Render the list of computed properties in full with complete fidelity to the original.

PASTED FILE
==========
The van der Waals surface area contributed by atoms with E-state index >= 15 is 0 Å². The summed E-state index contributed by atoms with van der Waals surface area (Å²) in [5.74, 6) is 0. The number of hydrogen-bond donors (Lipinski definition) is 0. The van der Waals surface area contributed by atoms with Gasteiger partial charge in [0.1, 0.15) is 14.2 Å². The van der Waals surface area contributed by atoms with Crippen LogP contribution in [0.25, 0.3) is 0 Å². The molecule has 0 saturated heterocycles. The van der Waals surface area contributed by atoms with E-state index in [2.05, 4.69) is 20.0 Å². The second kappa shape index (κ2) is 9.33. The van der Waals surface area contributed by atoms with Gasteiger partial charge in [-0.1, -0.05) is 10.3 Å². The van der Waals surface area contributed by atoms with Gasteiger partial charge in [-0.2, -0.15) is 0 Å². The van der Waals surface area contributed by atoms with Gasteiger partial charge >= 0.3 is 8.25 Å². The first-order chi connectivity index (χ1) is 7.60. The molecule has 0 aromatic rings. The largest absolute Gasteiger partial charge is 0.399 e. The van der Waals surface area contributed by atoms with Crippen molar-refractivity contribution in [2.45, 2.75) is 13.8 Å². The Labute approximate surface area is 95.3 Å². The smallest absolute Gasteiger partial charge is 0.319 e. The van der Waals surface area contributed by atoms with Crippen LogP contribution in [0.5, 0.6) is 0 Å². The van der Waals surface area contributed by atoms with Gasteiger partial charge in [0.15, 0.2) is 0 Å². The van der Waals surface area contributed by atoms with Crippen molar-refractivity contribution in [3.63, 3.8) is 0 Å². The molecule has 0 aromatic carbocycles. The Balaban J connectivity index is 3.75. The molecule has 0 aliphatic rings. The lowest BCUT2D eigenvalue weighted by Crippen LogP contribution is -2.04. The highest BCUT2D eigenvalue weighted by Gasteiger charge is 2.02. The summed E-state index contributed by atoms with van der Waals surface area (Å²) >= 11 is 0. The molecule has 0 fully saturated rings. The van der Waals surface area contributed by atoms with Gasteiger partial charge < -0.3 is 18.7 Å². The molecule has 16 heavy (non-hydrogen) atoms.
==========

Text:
The van der Waals surface area contributed by atoms with E-state index >= 15 is 0 Å². The summed E-state index contributed by atoms with van der Waals surface area (Å²) in [5.74, 6) is 0. The number of hydrogen-bond donors (Lipinski definition) is 0. The van der Waals surface area contributed by atoms with Gasteiger partial charge in [0.1, 0.15) is 14.2 Å². The van der Waals surface area contributed by atoms with Crippen LogP contribution in [0.25, 0.3) is 0 Å². The molecule has 0 saturated heterocycles. The van der Waals surface area contributed by atoms with E-state index in [2.05, 4.69) is 20.0 Å². The second kappa shape index (κ2) is 9.33. The van der Waals surface area contributed by atoms with Gasteiger partial charge in [-0.1, -0.05) is 10.3 Å². The van der Waals surface area contributed by atoms with Gasteiger partial charge in [-0.2, -0.15) is 0 Å². The van der Waals surface area contributed by atoms with Gasteiger partial charge >= 0.3 is 8.25 Å². The first-order chi connectivity index (χ1) is 7.60. The molecule has 0 aromatic rings. The largest absolute Gasteiger partial charge is 0.399 e. The van der Waals surface area contributed by atoms with Crippen molar-refractivity contribution in [2.45, 2.75) is 13.8 Å². The Labute approximate surface area is 95.3 Å². The smallest absolute Gasteiger partial charge is 0.319 e. The van der Waals surface area contributed by atoms with Crippen LogP contribution in [0.5, 0.6) is 0 Å². The van der Waals surface area contributed by atoms with Gasteiger partial charge in [0.15, 0.2) is 0 Å². The van der Waals surface area contributed by atoms with Crippen molar-refractivity contribution in [3.63, 3.8) is 0 Å². The molecule has 0 aromatic carbocycles. The Balaban J connectivity index is 3.75. The molecule has 0 aliphatic rings. The lowest BCUT2D eigenvalue weighted by Crippen LogP contribution is -2.04. The highest BCUT2D eigenvalue weighted by Gasteiger charge is 2.02. The summed E-state index contributed by atoms with van der Waals surface area (Å²) >= 11 is 0. The molecule has 0 fully saturated rings. The van der Waals surface area contributed by atoms with Gasteiger partial charge < -0.3 is 18.7 Å². The molecule has 16 heavy (non-hydrogen) atoms.